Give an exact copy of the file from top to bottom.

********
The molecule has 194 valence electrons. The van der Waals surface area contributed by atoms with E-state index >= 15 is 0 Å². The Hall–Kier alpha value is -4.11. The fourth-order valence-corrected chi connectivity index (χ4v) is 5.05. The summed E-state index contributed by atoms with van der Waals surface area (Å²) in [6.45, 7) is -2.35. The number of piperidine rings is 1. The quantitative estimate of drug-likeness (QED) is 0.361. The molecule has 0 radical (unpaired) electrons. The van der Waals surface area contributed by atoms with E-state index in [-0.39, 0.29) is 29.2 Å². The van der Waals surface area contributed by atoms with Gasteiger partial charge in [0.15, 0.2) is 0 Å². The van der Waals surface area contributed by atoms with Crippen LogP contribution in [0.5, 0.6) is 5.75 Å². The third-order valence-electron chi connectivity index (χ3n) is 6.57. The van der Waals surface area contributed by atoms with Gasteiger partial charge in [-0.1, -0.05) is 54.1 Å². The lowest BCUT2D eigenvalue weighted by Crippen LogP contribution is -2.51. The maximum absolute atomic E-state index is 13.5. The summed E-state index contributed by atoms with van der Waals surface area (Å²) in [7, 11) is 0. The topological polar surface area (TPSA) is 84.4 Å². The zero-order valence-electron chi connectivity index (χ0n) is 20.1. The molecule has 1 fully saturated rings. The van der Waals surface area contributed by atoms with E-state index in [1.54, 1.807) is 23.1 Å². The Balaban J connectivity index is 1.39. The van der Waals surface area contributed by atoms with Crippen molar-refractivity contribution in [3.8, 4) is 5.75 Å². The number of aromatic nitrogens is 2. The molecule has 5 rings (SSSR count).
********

The molecule has 194 valence electrons. The van der Waals surface area contributed by atoms with E-state index >= 15 is 0 Å². The Hall–Kier alpha value is -4.11. The fourth-order valence-corrected chi connectivity index (χ4v) is 5.05. The summed E-state index contributed by atoms with van der Waals surface area (Å²) in [6.45, 7) is -2.35. The number of piperidine rings is 1. The quantitative estimate of drug-likeness (QED) is 0.361. The molecule has 0 radical (unpaired) electrons. The van der Waals surface area contributed by atoms with E-state index in [-0.39, 0.29) is 29.2 Å². The van der Waals surface area contributed by atoms with Gasteiger partial charge in [0.15, 0.2) is 0 Å². The van der Waals surface area contributed by atoms with Crippen LogP contribution in [0.5, 0.6) is 5.75 Å². The third-order valence-electron chi connectivity index (χ3n) is 6.57. The van der Waals surface area contributed by atoms with Gasteiger partial charge in [-0.1, -0.05) is 54.1 Å². The lowest BCUT2D eigenvalue weighted by Crippen LogP contribution is -2.51. The maximum absolute atomic E-state index is 13.5. The summed E-state index contributed by atoms with van der Waals surface area (Å²) in [7, 11) is 0. The topological polar surface area (TPSA) is 84.4 Å². The zero-order valence-electron chi connectivity index (χ0n) is 20.1. The molecule has 1 fully saturated rings. The van der Waals surface area contributed by atoms with E-state index in [1.54, 1.807) is 23.1 Å². The Balaban J connectivity index is 1.39. The van der Waals surface area contributed by atoms with Crippen molar-refractivity contribution in [3.8, 4) is 5.75 Å². The number of aromatic nitrogens is 2. The molecule has 5 rings (SSSR count).